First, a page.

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Ben Bolch / On the NBA

Courtship of Kings is heating up

Mayor Kevin Johnson works to keep the team in Sacramento, but the Seattle group is countering his moves. Presentations to NBA owners approach.

March 30, 2013|By Ben Bolch, Los Angeles Times
  • Sacramento Mayor Kevin Johnson counts the votes in favor of the new arena on his fingers during a city council meeting.
Sacramento Mayor Kevin Johnson counts the votes in favor of the new arena… (Paul Kitagaki Jr. / Associated…)

Kevin Johnson used a basketball analogy when discussing Sacramento's odds of keeping the Kings, saying they were like Steve Nash at the free-throw line.

The implication, of course, was that the city has about a 90.4% chance of preventing the team from relocating to Seattle.

For accuracy's sake, the Sacramento mayor probably should have picked a different Laker: Dwight Howard.

It could easily go either way.

Sacramento's chances certainly seemed to improve last week when the City Council approved a preliminary plan to help fund a new $447-million arena. The deal would involve the city contributing about $258 million, with most of that money coming through the creation of a nonprofit entity that would borrow against future parking revenue controlled by the city.

It all sounds promising, except for two things: The deal is nonbinding, meaning a separate vote will be needed to approve the actual spending of the money, and the City Council endorsed a similar arena funding plan last year that amounted to nothing.

On the plus side for Sacramento, two more billionaires have emerged to keep cowbells ringing indoors in the state capital.

Silicon Valley investor Vivek Ranadive and Paul Jacobs, chief executive of the international technology company Qualcomm Inc., recently fortified the investment group that also includes 24 Hour Fitness founder Mark Mastrov and Southern California supermarket tycoon Ron Burkle.

It remains unclear how much the Sacramento group is bidding in its counteroffer to the proposal made by hedge-fund billionaire Chris Hansen and Microsoft executive Steve Ballmer, who agreed in January to purchase a 65% share in the team owned by Joe and Gavin Maloof for $341 million. Hansen and Ballmer intend to move the Kings to Seattle and rename them the Sonics.

Both sides will make presentations to a group of team owners Wednesday in New York before a vote among all owners is taken April 18-19 on whether to approve the sale of the team to the Seattle group. Fortunately for Sacramento, longtime nemesis Phil Jackson doesn't have a say.

Commissioner David Stern said during All-Star weekend that the Kings' fate would hinge on more than economics, meaning that the highest bidder isn't guaranteed to emerge with the team.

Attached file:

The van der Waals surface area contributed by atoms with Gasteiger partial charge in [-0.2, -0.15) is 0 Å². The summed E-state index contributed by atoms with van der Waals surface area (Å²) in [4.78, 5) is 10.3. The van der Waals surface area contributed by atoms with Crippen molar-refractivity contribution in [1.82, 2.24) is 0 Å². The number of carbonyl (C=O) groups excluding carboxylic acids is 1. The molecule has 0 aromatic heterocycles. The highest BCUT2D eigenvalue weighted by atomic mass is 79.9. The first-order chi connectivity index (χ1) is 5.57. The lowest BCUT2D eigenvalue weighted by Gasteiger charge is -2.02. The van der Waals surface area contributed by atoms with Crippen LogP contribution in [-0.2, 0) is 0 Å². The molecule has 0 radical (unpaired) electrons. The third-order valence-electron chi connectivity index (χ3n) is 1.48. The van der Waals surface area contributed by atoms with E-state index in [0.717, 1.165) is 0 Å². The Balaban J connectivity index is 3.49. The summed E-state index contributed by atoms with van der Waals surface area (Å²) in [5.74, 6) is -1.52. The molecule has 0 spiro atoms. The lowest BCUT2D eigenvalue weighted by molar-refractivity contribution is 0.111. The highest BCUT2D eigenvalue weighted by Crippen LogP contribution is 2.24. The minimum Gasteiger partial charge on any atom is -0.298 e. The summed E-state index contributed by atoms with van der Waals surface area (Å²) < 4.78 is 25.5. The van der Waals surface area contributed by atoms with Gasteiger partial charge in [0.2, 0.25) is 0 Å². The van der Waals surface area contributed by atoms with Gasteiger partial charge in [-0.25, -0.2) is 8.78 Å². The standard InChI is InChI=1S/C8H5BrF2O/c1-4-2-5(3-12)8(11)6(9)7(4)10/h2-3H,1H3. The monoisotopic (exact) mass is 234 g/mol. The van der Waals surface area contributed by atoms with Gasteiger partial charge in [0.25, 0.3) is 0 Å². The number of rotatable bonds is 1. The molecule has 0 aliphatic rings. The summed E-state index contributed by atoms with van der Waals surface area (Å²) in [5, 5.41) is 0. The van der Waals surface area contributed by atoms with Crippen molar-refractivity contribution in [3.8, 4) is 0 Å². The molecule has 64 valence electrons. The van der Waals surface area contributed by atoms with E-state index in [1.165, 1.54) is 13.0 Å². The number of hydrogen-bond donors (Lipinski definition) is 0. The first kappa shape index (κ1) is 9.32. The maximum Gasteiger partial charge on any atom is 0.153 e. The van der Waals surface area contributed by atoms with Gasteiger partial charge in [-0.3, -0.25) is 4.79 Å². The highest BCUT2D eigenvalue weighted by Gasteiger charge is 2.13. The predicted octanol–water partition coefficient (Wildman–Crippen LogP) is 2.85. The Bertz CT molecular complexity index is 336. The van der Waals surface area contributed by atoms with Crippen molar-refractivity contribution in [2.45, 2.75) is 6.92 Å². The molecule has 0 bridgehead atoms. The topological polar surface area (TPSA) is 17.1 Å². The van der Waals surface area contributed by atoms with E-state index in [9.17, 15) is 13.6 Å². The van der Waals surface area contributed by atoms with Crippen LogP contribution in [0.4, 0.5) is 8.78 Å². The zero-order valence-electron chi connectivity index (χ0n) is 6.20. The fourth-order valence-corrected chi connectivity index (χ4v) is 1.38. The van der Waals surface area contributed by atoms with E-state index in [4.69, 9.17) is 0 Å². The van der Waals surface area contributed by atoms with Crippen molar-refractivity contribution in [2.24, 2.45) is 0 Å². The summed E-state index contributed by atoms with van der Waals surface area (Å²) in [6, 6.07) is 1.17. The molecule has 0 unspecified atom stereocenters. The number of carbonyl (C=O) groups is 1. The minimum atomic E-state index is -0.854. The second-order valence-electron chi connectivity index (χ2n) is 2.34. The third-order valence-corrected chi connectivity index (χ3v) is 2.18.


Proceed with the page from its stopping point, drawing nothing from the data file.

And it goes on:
One problem confronting Sacramento is the Kings' recent attendance. The team has averaged 13,524 fans this season at Sleep Train Arena, the worst attendance in the NBA.

Johnson boosted his city's bid by registering more than 9,100 pledges to purchase season tickets should the team remain in Sacramento. The mayor also recently released a list of 24 businesses that have vowed $50 million in corporate sponsorships for the next five years.

Hansen has countered almost every move made by Johnson, the former All-Star point guard who has applied a full-court press to his Seattle adversaries. He launched a priority waiting list for tickets and reached a deal last week to acquire an additional 7% share in the team from a Sacramento businessman whose assets are in bankruptcy. Four minority owners of the Kings were given 15 days to match the offer.

Should it prevail, the Seattle investment group plans to have the team play at KeyArena for two seasons before moving into a $490-million arena south of downtown. KeyArena was last inhabited by the SuperSonics during the 2007-08 season before they moved to Oklahoma City and became the Thunder.

Whoever ends up with the Kings is probably going to endure at least a few more seasons of bad basketball. The team hasn't made the playoffs since 2006 and its roster is littered with talented but erratic players.

The Maloofs obviously won't be sad to see them go considering they didn't apprise Sacramento investors about a possible sale before announcing a deal had been reached with the Seattle group.

Ultimately, the Maloofs could be back in control should NBA owners nix the Hansen-Ballmer bid. The Maloofs could solicit new bidders from outside Sacramento or further ratchet up the price for the group interested in keeping the team within city limits.

Johnson still seems to like his chances.

Even if they're nowhere near the gimme when Nash is at the free-throw line.

ben.bolch@latimes.com

Twitter: @latbbolch

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